Every Saturday night I find myself at Wal-Mart. Last night was no different. Hang on...yes it was. It was the night before Mother's Day. I don't know if your Wal-Mart stores are like ours, but you never, NEVER got to Wal-Mart the night before a holiday. It is C-R-A-Z-Y. CRAZY.
People were everywhere. Things were everywhere. There were no carts in the stall!! I took that as an omen and decided I would get in and get out as fast as possible. But first, I needed a cart. So did the older woman looking for one. I ventured outside and found two right by each other. I grabbed both of them. One for me, one for the woman. I came back in and asked if she was still in need of a cart. Her son came in after me and had one, so I left it in the empty stall. A man came in and grabbed. I felt good inside. I did my good deed for the day.
I had a short list. I headed to get milk first. As I came down the major isle, I noticed boxes of Suddenly Salad all over the floor. Someone had knocked them down and left them. In my mind I was thinking how rude. You should always pick up after yourself. My mother taught me that. As I left the mess behind, a voice came in my head saying, "What would your mother do?" I answered it with, "She would pick it up." My mom taught me to be helpful.
I turned around and went straight for the boxes. I picked all of them up. There were around twelve scattered, along with the boxes that housed them. I felt weird because people were staring at me. Haven't they ever seen someone picking up a mess before?
I was finished and headed to get my milk. I put three gallons in my cart (we drink lots of milk). I now turned to go get some baby oatmeal cereal for Britten. I walked past an isle and thought I heard someone quietly ask, "Can you help me find my dad?" I turned around and there stood a little boy, with a toy in hand, looking scared. I asked him, "Are you lost?" He nodded his head and said, "I can't find my dad."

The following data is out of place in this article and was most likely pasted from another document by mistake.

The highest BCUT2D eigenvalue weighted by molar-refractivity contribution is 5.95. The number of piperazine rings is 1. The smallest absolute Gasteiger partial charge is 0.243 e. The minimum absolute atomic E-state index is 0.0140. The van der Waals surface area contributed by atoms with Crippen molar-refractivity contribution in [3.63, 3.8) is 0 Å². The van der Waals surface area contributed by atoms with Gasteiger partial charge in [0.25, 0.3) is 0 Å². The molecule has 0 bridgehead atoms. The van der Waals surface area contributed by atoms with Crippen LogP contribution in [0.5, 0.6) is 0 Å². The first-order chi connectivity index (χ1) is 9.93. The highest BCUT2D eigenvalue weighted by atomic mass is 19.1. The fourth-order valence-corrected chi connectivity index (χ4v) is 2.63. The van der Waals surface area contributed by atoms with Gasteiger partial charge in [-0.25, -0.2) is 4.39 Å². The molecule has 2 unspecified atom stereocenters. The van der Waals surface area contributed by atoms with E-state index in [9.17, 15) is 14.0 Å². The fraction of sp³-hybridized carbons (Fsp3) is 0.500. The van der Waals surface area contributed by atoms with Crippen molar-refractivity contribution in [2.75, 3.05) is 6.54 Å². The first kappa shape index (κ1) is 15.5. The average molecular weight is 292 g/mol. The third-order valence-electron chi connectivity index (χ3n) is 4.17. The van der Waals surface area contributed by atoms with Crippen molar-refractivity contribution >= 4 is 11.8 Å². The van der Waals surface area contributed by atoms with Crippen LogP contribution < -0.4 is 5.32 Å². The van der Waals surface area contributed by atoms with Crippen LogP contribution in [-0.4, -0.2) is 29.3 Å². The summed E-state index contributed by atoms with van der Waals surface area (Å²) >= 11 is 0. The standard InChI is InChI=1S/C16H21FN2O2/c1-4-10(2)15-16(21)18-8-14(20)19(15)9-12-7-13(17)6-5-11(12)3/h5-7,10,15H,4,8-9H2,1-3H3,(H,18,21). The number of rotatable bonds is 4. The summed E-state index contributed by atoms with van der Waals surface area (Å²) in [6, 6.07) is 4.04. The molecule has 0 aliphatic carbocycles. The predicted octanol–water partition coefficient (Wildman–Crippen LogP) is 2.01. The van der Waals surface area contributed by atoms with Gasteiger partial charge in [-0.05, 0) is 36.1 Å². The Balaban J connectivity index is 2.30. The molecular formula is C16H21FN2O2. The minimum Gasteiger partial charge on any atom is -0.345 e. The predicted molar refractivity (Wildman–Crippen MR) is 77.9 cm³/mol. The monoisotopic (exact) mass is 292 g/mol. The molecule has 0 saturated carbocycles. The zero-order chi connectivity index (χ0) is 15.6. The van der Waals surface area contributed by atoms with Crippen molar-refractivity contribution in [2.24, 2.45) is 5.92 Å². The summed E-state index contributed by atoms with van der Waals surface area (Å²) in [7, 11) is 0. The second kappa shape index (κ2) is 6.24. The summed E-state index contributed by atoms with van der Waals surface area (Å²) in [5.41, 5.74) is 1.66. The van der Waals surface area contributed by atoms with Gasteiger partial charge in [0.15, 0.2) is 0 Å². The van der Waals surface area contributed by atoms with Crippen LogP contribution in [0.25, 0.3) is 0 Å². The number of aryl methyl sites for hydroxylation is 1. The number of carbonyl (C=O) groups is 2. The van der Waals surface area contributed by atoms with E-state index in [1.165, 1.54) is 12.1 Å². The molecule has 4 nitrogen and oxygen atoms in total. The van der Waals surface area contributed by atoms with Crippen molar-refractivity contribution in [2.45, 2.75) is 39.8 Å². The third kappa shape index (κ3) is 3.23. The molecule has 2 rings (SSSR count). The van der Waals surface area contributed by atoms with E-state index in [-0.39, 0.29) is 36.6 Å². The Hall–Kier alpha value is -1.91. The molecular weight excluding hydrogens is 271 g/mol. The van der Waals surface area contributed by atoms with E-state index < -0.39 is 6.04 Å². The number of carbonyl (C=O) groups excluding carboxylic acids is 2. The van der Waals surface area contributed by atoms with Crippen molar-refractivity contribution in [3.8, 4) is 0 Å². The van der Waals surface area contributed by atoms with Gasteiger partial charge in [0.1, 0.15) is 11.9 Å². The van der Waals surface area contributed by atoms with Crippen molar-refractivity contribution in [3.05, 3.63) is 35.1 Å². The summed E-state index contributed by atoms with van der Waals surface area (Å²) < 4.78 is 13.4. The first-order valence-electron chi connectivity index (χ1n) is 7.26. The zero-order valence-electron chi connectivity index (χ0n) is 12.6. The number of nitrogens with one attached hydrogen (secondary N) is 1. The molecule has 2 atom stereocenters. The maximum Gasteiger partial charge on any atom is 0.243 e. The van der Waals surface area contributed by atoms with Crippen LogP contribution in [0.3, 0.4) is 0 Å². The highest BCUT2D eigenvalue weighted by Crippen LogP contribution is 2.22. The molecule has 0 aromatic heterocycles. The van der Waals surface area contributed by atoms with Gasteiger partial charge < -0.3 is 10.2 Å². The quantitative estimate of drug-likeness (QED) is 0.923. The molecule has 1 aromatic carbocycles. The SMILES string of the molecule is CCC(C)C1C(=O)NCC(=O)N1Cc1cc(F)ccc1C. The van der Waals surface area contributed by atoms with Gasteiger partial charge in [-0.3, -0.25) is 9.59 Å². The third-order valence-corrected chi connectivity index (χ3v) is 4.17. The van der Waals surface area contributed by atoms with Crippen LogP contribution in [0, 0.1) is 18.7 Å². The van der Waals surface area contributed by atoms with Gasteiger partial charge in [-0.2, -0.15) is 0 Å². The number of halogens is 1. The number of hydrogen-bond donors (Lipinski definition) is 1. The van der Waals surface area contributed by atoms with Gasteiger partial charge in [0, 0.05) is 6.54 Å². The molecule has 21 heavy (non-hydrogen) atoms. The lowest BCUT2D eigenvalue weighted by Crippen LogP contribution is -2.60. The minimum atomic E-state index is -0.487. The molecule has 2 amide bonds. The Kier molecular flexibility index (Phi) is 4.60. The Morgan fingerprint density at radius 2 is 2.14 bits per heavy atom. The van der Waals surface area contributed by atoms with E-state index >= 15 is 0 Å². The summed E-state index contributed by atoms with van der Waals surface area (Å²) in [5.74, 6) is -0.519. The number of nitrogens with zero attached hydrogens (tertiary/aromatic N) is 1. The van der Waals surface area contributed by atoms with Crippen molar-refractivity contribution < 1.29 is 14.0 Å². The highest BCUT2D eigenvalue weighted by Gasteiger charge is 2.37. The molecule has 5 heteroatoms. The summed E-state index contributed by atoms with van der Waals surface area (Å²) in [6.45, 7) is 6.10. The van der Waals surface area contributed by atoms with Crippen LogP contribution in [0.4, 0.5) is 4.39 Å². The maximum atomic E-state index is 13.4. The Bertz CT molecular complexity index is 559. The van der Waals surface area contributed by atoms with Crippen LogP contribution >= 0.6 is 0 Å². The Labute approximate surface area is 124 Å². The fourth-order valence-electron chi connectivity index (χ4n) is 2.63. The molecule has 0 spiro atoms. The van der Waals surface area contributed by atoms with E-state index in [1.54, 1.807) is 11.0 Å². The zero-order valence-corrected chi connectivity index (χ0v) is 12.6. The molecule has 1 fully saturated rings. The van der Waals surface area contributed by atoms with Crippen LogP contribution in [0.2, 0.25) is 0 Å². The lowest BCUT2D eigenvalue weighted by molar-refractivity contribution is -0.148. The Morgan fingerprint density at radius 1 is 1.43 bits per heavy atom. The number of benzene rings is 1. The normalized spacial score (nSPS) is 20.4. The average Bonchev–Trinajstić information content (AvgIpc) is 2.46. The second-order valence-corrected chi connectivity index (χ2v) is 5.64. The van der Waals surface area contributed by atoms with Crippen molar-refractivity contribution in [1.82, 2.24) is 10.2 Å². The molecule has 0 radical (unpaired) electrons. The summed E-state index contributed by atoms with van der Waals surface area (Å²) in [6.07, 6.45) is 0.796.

"Let's go find him," I said. I turned around and saw a gentleman hiding behind some clothes. I figured this little boy had wandered and the dad was following him to see what he would do (been there done that). I laughed a little and asked the boy, "Is your dad wearing a yellow shirt?" He nodded and his dad came out. "You have to stay with dad, buddy." My heart was happy that this boy wasn't really lost. A week ago Becca wandered from me, but I didn't see where she had gone. My heart was racing! I'm glad I helped that little boy, even though he was never in real danger. After all, my mom taught me to have compassion.
I finished picking up the items on my list. It took me longer than I thought it would. There were so many people! I'd get stuck behind the person who would park their cart on one side of the isle while checking out the items on the other side. I waited. I'd get stuck behind the family groups who would take up the whole isle. Usually I would be a little annoyed, but this time was different. I started the shopping trip doing what my mom taught me to do, so I kept it up. I was polite and waited. My mom taught me to be patient.
I made it to the checkouts. The lines were long- they always are the night before a holiday. I was waiting patient and realized the line up ahead only had one person in it. Normally, I would walk right on up, but this time was different. I asked the man in front of me if he planned on going into that line. He said no. So I went for it! My mom taught me to be thoughtful.
Outside I loaded up my car with my few groceries. I jumped in and pulled out of my parking space. As I entered the cross walk, a few people walked right out of the store and into the cross walk (why do they always do that?). Instead of getting mad and giving them the 'eye of death' look, I smiled and waved them on through. My mom taught me to be considerate.
I made it out of the parking lot, full of thanks for my great mother. I contemplated the thought that if everyone would just live their lives by their mother's teachings, what a better world this would be. Thank heaven for mothers.